14. We have identified one instance within the Civil Practice and Remedies Code, for example, where it appears that the term “plaintiff” is used interchangeably with the broader term “claimant.” See Tex. Civ. Prac. & Rem.Code § 74.351(c) (“If the claimant does not receive notice of the court's ruling granting the extension until after the 120–day deadline has passed, then the 30–day extension shall run from the date the plaintiff first received the notice.”). Similarly, we have identified one instance within our Rules of Civil Procedure where it appears that the term “action” is used as a short-hand reference to refer to a cross-claim. See Tex.R. Civ. P. 85 (providing that a defendant's original answer may “present a cross-action”).
15. We note that, as the Civil Practice and Remedies Code recognizes, there may be more than one plaintiff in a single lawsuit, “whether the plaintiffs are included by joinder, by intervention, because the lawsuit was begun by more than one plaintiff, or otherwise.” Tex. Civ. Prac. & Rem.Code § 15.003(a). The recognition that those added to the suit by joinder or intervention may become “plaintiffs” is also consistent with the common meaning of the term, as such joinder or intervention simply places them among those who initiated the suit. See, e.g., Tex.R. Civ. P. 40 (explaining circumstances in which “[a]ll persons may join in one action as plaintiffs ”) (emphasis added). Because this case does not present the issue of whether section 150.002 requires each individual plaintiff in a multi-plaintiff suit and those added as plaintiffs by joinder or intervention to file separate certificates of merit, we may not address that issue here without rendering an advisory opinion.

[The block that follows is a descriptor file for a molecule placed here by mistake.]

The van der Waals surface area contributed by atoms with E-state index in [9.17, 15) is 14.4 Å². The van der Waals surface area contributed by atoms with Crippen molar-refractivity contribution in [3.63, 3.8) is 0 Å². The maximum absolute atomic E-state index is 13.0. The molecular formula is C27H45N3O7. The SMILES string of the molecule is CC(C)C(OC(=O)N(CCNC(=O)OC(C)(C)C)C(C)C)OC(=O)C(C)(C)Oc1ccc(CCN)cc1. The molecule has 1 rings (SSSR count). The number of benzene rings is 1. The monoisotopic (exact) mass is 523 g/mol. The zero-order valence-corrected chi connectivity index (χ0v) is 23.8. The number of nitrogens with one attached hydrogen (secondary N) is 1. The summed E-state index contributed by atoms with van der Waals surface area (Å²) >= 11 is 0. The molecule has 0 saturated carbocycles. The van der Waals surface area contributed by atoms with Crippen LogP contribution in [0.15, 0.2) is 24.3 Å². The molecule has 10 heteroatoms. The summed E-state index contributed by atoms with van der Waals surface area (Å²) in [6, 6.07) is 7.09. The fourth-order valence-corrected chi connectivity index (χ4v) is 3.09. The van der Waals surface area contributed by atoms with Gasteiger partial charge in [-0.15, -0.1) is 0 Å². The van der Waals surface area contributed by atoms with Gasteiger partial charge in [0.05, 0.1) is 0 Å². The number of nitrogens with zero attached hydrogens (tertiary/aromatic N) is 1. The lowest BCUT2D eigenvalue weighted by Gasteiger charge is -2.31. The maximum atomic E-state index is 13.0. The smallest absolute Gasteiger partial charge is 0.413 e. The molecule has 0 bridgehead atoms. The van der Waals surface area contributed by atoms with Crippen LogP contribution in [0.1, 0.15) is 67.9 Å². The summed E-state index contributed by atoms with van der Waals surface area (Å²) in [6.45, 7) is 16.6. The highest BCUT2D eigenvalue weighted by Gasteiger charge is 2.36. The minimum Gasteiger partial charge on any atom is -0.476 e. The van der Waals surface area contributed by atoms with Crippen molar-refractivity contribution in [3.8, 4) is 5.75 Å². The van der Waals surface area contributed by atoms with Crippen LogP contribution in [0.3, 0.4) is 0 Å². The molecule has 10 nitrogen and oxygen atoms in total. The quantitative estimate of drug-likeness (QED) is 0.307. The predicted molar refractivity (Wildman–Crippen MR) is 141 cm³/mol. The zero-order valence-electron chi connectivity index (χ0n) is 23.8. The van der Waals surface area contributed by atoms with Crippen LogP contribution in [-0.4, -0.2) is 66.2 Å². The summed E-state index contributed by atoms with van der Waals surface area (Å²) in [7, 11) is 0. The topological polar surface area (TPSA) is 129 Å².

16. Thus, as the dissent agrees, a third-party plaintiff, under Rule 38, is not a “plaintiff” but “a defendant suing a non-party.” Post at –––– (emphasis added).